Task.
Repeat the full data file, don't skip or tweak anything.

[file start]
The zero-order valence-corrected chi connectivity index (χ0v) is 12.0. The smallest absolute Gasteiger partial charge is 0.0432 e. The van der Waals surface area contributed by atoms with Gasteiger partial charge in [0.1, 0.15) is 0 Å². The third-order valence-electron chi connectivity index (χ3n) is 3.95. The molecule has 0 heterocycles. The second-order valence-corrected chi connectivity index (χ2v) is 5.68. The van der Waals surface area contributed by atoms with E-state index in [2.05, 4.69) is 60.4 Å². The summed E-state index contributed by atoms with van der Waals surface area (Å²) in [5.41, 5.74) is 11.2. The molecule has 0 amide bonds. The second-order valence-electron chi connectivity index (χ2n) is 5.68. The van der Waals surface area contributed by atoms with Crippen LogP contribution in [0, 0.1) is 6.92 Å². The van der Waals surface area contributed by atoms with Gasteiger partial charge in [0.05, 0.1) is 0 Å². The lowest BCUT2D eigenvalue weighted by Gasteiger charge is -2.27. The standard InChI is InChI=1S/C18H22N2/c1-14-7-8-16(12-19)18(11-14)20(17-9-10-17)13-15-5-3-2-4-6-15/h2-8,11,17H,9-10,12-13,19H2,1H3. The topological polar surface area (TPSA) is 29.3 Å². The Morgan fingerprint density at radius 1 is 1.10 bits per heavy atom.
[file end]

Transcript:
The zero-order valence-corrected chi connectivity index (χ0v) is 12.0. The smallest absolute Gasteiger partial charge is 0.0432 e. The van der Waals surface area contributed by atoms with Gasteiger partial charge in [0.1, 0.15) is 0 Å². The third-order valence-electron chi connectivity index (χ3n) is 3.95. The molecule has 0 heterocycles. The second-order valence-corrected chi connectivity index (χ2v) is 5.68. The van der Waals surface area contributed by atoms with E-state index in [2.05, 4.69) is 60.4 Å². The summed E-state index contributed by atoms with van der Waals surface area (Å²) in [5.41, 5.74) is 11.2. The molecule has 0 amide bonds. The second-order valence-electron chi connectivity index (χ2n) is 5.68. The van der Waals surface area contributed by atoms with Crippen LogP contribution in [0, 0.1) is 6.92 Å². The van der Waals surface area contributed by atoms with Gasteiger partial charge in [0.05, 0.1) is 0 Å². The lowest BCUT2D eigenvalue weighted by Gasteiger charge is -2.27. The standard InChI is InChI=1S/C18H22N2/c1-14-7-8-16(12-19)18(11-14)20(17-9-10-17)13-15-5-3-2-4-6-15/h2-8,11,17H,9-10,12-13,19H2,1H3. The topological polar surface area (TPSA) is 29.3 Å². The Morgan fingerprint density at radius 1 is 1.10 bits per heavy atom.